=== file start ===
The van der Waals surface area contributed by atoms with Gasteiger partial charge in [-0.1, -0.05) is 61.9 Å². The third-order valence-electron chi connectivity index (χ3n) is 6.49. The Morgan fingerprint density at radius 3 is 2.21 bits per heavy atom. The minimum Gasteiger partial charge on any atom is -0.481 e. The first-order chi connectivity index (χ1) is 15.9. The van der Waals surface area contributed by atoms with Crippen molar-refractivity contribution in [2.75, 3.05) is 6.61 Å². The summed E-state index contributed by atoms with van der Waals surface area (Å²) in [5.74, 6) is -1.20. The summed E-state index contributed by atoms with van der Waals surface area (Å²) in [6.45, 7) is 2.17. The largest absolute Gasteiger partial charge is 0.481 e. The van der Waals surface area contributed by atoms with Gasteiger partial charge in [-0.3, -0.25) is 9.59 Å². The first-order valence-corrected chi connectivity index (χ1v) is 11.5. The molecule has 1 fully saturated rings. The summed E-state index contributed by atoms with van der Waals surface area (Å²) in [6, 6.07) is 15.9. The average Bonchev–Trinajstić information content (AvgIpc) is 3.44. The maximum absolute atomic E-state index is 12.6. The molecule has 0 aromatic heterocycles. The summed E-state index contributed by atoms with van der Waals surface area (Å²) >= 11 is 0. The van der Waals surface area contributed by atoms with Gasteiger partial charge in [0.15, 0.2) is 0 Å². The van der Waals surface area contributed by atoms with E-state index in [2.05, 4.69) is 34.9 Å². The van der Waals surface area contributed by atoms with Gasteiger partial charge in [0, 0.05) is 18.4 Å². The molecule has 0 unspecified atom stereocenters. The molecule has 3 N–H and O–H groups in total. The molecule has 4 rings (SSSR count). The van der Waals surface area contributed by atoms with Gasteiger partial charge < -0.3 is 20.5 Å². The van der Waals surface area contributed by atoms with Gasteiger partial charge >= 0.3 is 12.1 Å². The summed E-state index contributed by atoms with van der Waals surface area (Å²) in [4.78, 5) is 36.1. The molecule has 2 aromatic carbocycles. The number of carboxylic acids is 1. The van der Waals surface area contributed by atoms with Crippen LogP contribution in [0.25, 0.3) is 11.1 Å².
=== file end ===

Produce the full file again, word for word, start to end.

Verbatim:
The van der Waals surface area contributed by atoms with Gasteiger partial charge in [-0.1, -0.05) is 61.9 Å². The third-order valence-electron chi connectivity index (χ3n) is 6.49. The Morgan fingerprint density at radius 3 is 2.21 bits per heavy atom. The minimum Gasteiger partial charge on any atom is -0.481 e. The first-order chi connectivity index (χ1) is 15.9. The van der Waals surface area contributed by atoms with Crippen molar-refractivity contribution in [2.75, 3.05) is 6.61 Å². The summed E-state index contributed by atoms with van der Waals surface area (Å²) in [5.74, 6) is -1.20. The summed E-state index contributed by atoms with van der Waals surface area (Å²) in [6.45, 7) is 2.17. The largest absolute Gasteiger partial charge is 0.481 e. The van der Waals surface area contributed by atoms with Gasteiger partial charge in [-0.3, -0.25) is 9.59 Å². The first-order valence-corrected chi connectivity index (χ1v) is 11.5. The molecule has 1 fully saturated rings. The summed E-state index contributed by atoms with van der Waals surface area (Å²) in [6, 6.07) is 15.9. The average Bonchev–Trinajstić information content (AvgIpc) is 3.44. The maximum absolute atomic E-state index is 12.6. The molecule has 0 aromatic heterocycles. The summed E-state index contributed by atoms with van der Waals surface area (Å²) >= 11 is 0. The van der Waals surface area contributed by atoms with Gasteiger partial charge in [0.15, 0.2) is 0 Å². The van der Waals surface area contributed by atoms with E-state index in [2.05, 4.69) is 34.9 Å². The van der Waals surface area contributed by atoms with Gasteiger partial charge in [0, 0.05) is 18.4 Å². The molecule has 0 unspecified atom stereocenters. The molecule has 3 N–H and O–H groups in total. The molecule has 4 rings (SSSR count). The van der Waals surface area contributed by atoms with Gasteiger partial charge < -0.3 is 20.5 Å². The van der Waals surface area contributed by atoms with Gasteiger partial charge >= 0.3 is 12.1 Å². The summed E-state index contributed by atoms with van der Waals surface area (Å²) in [4.78, 5) is 36.1. The molecule has 2 aromatic carbocycles. The number of carboxylic acids is 1. The van der Waals surface area contributed by atoms with Crippen LogP contribution in [0.25, 0.3) is 11.1 Å².